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Study Finds That Millions Who Take Statins May Not Need Them

orange statin pills

A new study has determined that millions of people currently taking widely prescribed statin drugs to prevent heart disease may not need them. Statins, which are sold under brand names like Lipitor, Crestor, and Zocor, are the most commonly prescribed drugs in the United States. They are used to lower LDL cholesterol, a primary driver of heart disease, which is the leading cause of death among Americans.

Currently, doctors prescribe the drugs using Pooled Cohort Equations (PCE) based on 2013 guidelines by the American Heart Association and American College of Cardiology to estimate the risk for heart disease. PCEs are algorithms used to estimate a person’s 10-year risk of cardiovascular events based on age, sex, race, cholesterol levels, blood pressure, and diabetes status.1 2 3

Tim Anderson, MD, assistant professor of medicine at the University of Pittsburgh and the study’s lead author, analyzed the potential impact of the American Heart Association’s new heart disease risk calculator, PREVENT. Dr. Anderson and his colleagues examined data from 3,785 adults aged 40 to 75 in the National Health and Nutrition Examination Survey (NHANES) and compared estimates from PREVENT to the 2013 guidelines.

The study found notable disparities between the PCE and PREVENT estimates, resulting in a significant reduction in the number of individuals eligible for statin therapy. The study also identified a new subset of the population eligible for treatment who were not previously considered. 1 3

About 40 Percent Fewer Americans Would Qualify for Statins According to New Heart Disease Risk Calculator

The new PREVENT calculator incorporates additional risk factors, such as kidney disease, blood sugar control (hemoglobin A1C), and obesity, to more accurately assess heart disease risk. The study, published in JAMA Internal Medicine, found that the 10-year risk of developing heart disease with PREVENT was about half that estimated by previous tools. Consequently, about 40 percent fewer people would meet the criteria for a statin prescription, suggesting that up to four million Americans currently taking statins for primary prevention of heart disease might not need them.1

Among other updates, the PREVENT model removes race from the calculation, replacing it with zip code as an indicator of socioeconomic status. According to the U.S. Centers for Disease Control and Prevention (CDC), socioeconomic status (SES) is essential to health outcomes. Those with lower SES tend to have poorer health, higher rates of illness and death, and lower life expectancy than those with higher SES.1 4

Statins Can Cause Cognitive Impairment, Depression and Organ Damage

In light of these findings, Anderson encourages people taking statins for primary prevention to ask their doctors if they should continue taking the medication. While he says it’s vital to preventatively treat heart disease risks before a serious medical event, the drug does carry numerous mild-to-severe side effects; these include muscle pain, headaches, sleep problems, digestive problems, cognitive impairment (e.g., memory loss, forgetfulness, amnesia, memory impairment, confusion), depression, muscle cell, kidney, and liver damage. The medication can also lead to type 2 diabetes, another risk factor for heart disease.1 5

“For patients who are right on the edge, they should know that there are other things not captured by these calculators, like family history, so it’s very important to discuss this with their physician,” Anderson said.1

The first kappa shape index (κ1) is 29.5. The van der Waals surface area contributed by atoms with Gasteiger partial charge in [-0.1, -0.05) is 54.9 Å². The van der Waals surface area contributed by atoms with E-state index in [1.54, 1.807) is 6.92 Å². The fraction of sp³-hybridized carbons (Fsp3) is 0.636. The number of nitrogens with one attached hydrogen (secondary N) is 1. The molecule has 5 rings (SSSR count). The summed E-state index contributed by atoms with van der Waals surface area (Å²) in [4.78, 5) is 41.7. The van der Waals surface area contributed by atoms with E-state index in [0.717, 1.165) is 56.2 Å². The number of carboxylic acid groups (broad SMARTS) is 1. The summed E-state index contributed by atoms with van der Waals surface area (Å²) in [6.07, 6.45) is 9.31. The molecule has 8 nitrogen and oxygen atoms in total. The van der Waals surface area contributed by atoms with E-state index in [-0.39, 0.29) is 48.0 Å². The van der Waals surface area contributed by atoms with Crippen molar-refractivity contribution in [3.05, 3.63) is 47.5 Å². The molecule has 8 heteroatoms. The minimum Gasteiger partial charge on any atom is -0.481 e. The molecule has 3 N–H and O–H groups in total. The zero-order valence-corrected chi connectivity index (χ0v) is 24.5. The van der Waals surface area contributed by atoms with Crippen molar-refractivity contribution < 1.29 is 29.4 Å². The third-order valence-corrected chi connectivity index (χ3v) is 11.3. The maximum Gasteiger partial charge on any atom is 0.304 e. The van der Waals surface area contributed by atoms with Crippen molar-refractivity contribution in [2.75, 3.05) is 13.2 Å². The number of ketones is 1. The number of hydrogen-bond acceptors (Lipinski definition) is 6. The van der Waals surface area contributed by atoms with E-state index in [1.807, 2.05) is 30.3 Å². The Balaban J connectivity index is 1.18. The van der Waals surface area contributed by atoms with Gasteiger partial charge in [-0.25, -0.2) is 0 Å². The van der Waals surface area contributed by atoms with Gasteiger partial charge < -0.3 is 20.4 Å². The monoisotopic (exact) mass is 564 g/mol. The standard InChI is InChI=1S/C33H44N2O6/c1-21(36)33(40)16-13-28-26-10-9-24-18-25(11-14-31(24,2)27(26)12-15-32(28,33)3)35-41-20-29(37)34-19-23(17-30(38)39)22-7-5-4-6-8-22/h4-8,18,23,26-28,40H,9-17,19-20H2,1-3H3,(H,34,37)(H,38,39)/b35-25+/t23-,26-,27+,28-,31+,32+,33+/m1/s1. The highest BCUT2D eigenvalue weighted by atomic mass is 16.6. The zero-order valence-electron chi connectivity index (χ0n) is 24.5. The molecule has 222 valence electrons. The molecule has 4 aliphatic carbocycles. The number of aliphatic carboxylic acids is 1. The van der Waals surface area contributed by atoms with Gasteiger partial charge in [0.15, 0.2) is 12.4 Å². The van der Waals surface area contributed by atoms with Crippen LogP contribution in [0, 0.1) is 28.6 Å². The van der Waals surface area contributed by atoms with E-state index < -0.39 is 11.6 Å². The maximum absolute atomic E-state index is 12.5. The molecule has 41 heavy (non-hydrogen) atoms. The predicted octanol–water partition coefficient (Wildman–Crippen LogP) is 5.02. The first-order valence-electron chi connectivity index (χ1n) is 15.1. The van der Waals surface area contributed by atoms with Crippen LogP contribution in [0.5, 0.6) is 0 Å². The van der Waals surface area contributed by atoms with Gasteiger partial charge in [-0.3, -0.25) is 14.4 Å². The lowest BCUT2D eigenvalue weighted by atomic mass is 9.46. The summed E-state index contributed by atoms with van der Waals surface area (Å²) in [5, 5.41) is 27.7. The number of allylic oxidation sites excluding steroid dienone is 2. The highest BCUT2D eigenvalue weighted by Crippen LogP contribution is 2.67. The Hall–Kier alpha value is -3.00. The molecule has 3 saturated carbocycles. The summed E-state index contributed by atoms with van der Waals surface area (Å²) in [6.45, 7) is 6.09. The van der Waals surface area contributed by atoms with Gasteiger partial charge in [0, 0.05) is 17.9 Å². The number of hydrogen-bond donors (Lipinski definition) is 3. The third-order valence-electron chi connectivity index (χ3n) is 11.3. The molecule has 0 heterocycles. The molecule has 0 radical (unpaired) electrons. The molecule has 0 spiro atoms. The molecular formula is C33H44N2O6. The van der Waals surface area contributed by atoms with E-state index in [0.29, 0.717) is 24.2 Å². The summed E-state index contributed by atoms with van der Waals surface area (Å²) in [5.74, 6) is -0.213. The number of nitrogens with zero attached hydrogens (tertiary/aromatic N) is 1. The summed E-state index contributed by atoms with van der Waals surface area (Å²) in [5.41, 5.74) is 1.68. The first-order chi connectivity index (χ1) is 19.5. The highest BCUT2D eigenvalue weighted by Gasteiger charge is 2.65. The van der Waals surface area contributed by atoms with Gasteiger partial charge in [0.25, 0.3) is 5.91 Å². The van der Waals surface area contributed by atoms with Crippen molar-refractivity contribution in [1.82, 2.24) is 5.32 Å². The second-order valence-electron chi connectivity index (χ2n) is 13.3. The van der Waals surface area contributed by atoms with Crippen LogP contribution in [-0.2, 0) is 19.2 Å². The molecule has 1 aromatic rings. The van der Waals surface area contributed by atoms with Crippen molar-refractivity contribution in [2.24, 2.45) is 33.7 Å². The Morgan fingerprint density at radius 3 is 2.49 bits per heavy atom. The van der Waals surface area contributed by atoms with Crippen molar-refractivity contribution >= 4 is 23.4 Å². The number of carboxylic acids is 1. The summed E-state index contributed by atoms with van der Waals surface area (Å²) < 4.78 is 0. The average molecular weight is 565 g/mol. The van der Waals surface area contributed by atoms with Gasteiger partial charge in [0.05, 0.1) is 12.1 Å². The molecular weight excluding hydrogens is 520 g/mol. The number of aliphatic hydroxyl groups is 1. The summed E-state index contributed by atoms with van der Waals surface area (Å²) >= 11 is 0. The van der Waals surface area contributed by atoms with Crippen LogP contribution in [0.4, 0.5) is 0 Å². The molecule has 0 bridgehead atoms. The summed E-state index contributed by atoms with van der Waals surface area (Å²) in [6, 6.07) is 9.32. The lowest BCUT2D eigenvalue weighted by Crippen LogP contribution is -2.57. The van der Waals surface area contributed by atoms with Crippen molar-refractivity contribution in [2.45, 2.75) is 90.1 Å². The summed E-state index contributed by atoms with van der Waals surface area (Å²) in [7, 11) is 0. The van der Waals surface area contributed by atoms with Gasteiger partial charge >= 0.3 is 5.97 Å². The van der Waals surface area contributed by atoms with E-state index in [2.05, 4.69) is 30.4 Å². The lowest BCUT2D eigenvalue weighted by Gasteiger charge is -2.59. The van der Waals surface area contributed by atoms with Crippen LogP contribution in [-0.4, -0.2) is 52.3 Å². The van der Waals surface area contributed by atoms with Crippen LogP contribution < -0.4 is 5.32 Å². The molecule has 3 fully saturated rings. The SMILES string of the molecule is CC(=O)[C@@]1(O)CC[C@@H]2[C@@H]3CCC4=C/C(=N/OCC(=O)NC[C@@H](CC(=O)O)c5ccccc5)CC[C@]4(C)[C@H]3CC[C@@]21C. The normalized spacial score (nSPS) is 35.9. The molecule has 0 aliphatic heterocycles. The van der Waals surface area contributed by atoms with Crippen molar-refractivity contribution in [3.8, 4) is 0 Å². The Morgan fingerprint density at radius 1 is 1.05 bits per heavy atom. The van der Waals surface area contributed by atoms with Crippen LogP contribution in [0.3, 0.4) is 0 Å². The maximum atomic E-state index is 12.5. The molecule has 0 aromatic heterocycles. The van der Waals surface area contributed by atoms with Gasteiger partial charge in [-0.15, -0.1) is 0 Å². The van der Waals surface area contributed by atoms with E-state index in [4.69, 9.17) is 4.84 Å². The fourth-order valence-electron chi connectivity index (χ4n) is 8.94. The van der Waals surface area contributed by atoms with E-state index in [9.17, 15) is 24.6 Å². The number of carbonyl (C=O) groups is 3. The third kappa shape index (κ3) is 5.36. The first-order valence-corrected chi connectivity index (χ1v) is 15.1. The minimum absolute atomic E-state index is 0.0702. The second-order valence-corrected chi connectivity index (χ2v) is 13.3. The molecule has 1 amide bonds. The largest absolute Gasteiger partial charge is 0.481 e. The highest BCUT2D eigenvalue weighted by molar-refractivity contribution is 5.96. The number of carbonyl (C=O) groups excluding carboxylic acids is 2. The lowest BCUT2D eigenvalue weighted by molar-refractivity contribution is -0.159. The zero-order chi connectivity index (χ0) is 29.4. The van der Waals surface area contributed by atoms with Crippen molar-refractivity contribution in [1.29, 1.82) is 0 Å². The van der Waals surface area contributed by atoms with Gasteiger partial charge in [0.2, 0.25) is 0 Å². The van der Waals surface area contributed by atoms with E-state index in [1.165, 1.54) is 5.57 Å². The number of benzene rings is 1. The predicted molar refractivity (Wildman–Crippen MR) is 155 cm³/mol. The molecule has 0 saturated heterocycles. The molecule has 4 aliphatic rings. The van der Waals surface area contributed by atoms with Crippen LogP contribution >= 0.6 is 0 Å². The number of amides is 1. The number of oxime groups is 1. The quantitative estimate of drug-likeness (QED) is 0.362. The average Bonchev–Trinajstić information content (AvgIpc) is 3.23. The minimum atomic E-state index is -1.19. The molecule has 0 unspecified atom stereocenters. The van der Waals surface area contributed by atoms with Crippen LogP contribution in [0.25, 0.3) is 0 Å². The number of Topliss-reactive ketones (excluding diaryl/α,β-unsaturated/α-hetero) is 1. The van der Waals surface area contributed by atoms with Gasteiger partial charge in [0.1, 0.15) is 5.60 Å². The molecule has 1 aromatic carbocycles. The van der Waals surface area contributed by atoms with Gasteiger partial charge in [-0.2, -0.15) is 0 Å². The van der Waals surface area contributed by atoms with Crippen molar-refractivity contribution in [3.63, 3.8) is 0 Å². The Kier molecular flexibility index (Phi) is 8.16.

Disagreement Over Updating of Statin Recommendations

Not all doctors agree with the findings that suggest a copious number of Americans are taking a drug they may not need. Robert Rosenson, MD, director of lipids and metabolism for the Mount Sinai Health System in New York City, expressed concerns that the small number of participants in the study is not representative of the U.S. population. “Their main point, that fewer patients should be eligible for statins, is based on the limited numbers of people in the NHANES database,” Dr. Rosenson said. “That is alarming.”1

If PREVENT were rolled out nationwide, the number of people meeting the statin criteria would decline from 45.4 million to 28.3 million. “In other words,” the authors of the study wrote, “17.3 million adults recommended statins based on the PCEs would no longer be recommended statins based on PREVENT equations, including 4.1 million adults currently taking statins.”3

Sadiya Khan, MD, who was chair of the PREVENT development committee and a professor of cardiovascular epidemiology at Northwestern University Feinberg School of Medicine, says new guidance is warranted after the study findings. “Risk models don’t determine who is recommended to take statins, guidelines do,” Dr. Khan said. “I think the most important thing is the determination of when it will be recommended to initiate statins. That has not been decided yet.”3

“We need to focus on treating high risk, not high cholesterol,” said Adam M. Cohen, MD, a noninvasive cardiologist and director of the preventive cardiology and dyslipidemia program at Abington Medical Specialists in Abington, Pennsylvania. “I think these guidelines are in a lot of ways trying to say the same thing a little more practically.”3

In Trials, Statins Not Proven to Prevent Heart Disease-Related Deaths

To date, the effectiveness of statins in preventing death from heart disease is not definitively proven. Statin trials show only small differences in outcomes between users and non-users. For instance, overall death rates differed by less than 1 percent to 3.3 percent, and heart attack rates (both fatal and nonfatal) by 1.1 percent to 4.7 percent. These modest differences can appear more significant when expressed in relative terms, a technique sometimes used by pharmaceutical companies to make their products seem more effective. For example, stating that statins reduce the risk of death by 22 percent sounds more impressive than saying they lower the death rate by 3.1 percent. This can mislead people into thinking the benefits are greater than they actually are. 6

“This success profits not only the pharmaceutical industry but also all those whose finances and careers are furthered by the research and the sales,” reads an article published in the National Center for Biotechnology Information (NCBI) about the advent of statins. “But to what extent is it also a success for the general public? The case for statin drugs, especially for primary prevention, has not been made,” the article concludes.6